Demidoff’s dwarf galago (Galagoides demidovii)

Also known as: Demidoff’s galago, dwarf bushbaby, dwarf galago
Synonyms: Galago demidoff
French: Galago De Demidoff
Spanish: Gálago Enano
GenusGalagoides (1)
SizeHead and body length: 73 - 155 mm (2)
Weight44 - 97 g (2)

Classified as Least Concern (LC) on the IUCN Red List (1) and listed on Appendix II of CITES (3).

Demidoff’s dwarf galago is not only the smallest species within the bushbaby family, but also one of the world’s smallest primates (4) (5). In common with other bushbabies (or galagos), the narrow head of Demidoff’s dwarf galago is dominated by large immobile eyes, capable of penetrating the darkest forest nights, and enormous ears that it can turn independently in the direction of predators or prey (2) (4). Long slender digits with opposable thumbs are adaptations to its arboreal lifestyle, and a lengthy tail acts as a balancing aid (6). The woolly fur is grey to reddish-brown overall, but the underparts and flanks of the limbs are considerably paler than the rest of the body (2) (4).

Demidoff’s dwarf galago occurs from Senegal across to western Tanzania, and on Bioko Island in the Gulf of Guinea (1) (2). Insufficient evidence is currently available to assess whether several distinct geographic clusters of Demidoff’s dwarf galago actually comprise separate subspecies, or possibly species (7).

This strictly arboreal species is only found in primary or secondary forest (2).

The unusually large eyes and ears of Demidoff’s dwarf galago are essential adaptations to its nocturnal lifestyle (8). Hunting during the night, it uses its acute senses to follow inconspicuous prey through the dense foliage (2) (8). Small insects, such as beetles and moths, form the bulk of its diet, but it will also forage for fruits and gums (2). The day is spent sleeping in fully enclosed leaf nests or in tangles of vegetation, anywhere from 5 to 40 metres off the ground (2) (9). Usually these nests are occupied by a single galago but occasionally two or three females will share a nest with their young. Males, on the other hand, are extremely aggressive towards one another, and seek to control exclusive home ranges that overlap those of as many females as possible. Generally it is the heavier males that control the largest territories (2).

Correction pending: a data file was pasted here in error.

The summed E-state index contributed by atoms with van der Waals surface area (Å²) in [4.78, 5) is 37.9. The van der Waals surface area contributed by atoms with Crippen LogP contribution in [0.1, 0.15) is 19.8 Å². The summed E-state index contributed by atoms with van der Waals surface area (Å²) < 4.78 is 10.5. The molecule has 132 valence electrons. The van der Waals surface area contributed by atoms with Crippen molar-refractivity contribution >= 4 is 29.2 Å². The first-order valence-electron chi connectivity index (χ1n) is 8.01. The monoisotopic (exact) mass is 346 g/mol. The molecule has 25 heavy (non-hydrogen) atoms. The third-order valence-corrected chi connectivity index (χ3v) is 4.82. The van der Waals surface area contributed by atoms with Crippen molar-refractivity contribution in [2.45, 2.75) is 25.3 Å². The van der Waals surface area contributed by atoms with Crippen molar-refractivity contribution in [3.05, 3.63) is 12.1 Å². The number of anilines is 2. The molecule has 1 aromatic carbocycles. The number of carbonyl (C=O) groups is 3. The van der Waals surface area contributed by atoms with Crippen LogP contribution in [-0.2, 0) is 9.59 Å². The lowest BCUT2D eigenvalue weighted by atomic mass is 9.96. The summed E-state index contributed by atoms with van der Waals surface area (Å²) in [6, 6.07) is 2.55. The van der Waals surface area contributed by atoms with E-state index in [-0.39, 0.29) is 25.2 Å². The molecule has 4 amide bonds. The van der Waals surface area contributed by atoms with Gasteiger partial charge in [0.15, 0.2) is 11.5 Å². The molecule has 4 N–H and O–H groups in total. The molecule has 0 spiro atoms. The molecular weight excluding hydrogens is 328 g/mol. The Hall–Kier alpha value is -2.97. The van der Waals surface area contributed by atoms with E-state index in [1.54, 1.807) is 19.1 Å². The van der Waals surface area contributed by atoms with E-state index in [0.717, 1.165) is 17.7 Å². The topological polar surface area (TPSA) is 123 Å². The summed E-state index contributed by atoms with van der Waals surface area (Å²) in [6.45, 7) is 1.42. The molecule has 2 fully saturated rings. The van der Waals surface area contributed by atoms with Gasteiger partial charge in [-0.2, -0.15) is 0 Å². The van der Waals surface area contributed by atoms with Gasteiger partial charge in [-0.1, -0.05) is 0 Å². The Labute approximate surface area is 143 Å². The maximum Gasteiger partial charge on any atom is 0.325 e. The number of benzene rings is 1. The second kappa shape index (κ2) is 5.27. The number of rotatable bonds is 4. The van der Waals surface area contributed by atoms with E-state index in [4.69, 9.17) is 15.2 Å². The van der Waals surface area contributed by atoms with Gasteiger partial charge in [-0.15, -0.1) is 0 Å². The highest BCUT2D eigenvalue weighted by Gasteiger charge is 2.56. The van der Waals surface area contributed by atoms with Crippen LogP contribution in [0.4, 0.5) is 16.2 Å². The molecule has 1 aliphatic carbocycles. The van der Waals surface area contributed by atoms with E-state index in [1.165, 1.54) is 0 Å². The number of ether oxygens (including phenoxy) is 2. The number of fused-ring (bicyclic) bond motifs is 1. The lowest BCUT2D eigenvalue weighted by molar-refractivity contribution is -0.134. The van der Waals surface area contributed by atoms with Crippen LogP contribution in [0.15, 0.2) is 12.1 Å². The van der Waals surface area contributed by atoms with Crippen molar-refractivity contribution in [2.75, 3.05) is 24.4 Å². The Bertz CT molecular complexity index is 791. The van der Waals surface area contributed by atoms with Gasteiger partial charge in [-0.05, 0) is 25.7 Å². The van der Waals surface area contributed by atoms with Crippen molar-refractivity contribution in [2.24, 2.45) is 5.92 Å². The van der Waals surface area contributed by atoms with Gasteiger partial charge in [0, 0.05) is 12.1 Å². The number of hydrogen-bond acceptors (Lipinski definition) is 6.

The female usually has just one pregnancy each year, lasting around 133 days. The tiny infant weighs just 5 to 10 grams at birth, but after a month is normally able to follow its mother on foraging bouts. The young is weaned at around 6 weeks and reaches sexual maturity at around 8 to 11 months (2).

Demidoff’s dwarf galago is threatened in some parts of its range by habitat loss associated with deforestation and conversion of land for agriculture. Nonetheless, these actions are not thought to be having a significant impact on the overall stability of its population. Consequently, this species is classified as Least Concern on the IUCN Red List (1).

There are no known conservation measures in place for Demidoff’s dwarf galago, but it is present in several protected areas (1). In addition, this species is listed on Appendix II of CITES and consequently can only be traded internationally under a permit (3). In order to inform conservation efforts, further taxonomic research is necessary to assess whether some geographic populations should be regarded as separate subspecies, or even species (7).

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Authenticated (20/02/2009) by Professor Leanne T. Nash, Professor of Anthropology, Arizona State University.

  1. IUCN Red List (June, 2008)
  2. Nowak, R.M. (1999) Walker's Mammals of the World. Johns Hopkins University Press, Baltimore, Maryland.
  3. CITES (June, 2008)
  4. Macdonald, D.W. (2006) The New Encyclopedia of Mammals. Oxford University Press, Oxford.
  5. Ankel-Simons, F.A. (2000) Primate Anatomy: An Introduction. Academic Press, San Diego.
  6. Alden, P.C., Estes, R.D., Schlitter, D. and McBride, B. (1996) Collins Guide to African Wildlife. HarperCollins Publishers, London.
  7. Grubb, P., Butynski, T.M., Oates, J.F., Bearder, S.K., Disotell, T.R., Groves, C.P. and Struhsaker, T.T. (2003) Assessment of the diversity of African primates. International Journal of Primatology, 24: 1301 - 57.
  8. Burton, M. and Burton, R. (2002) International Wildlife Encyclopedia. Marshall Cavendish, New York.
  9. Primate Info Net (December, 2008)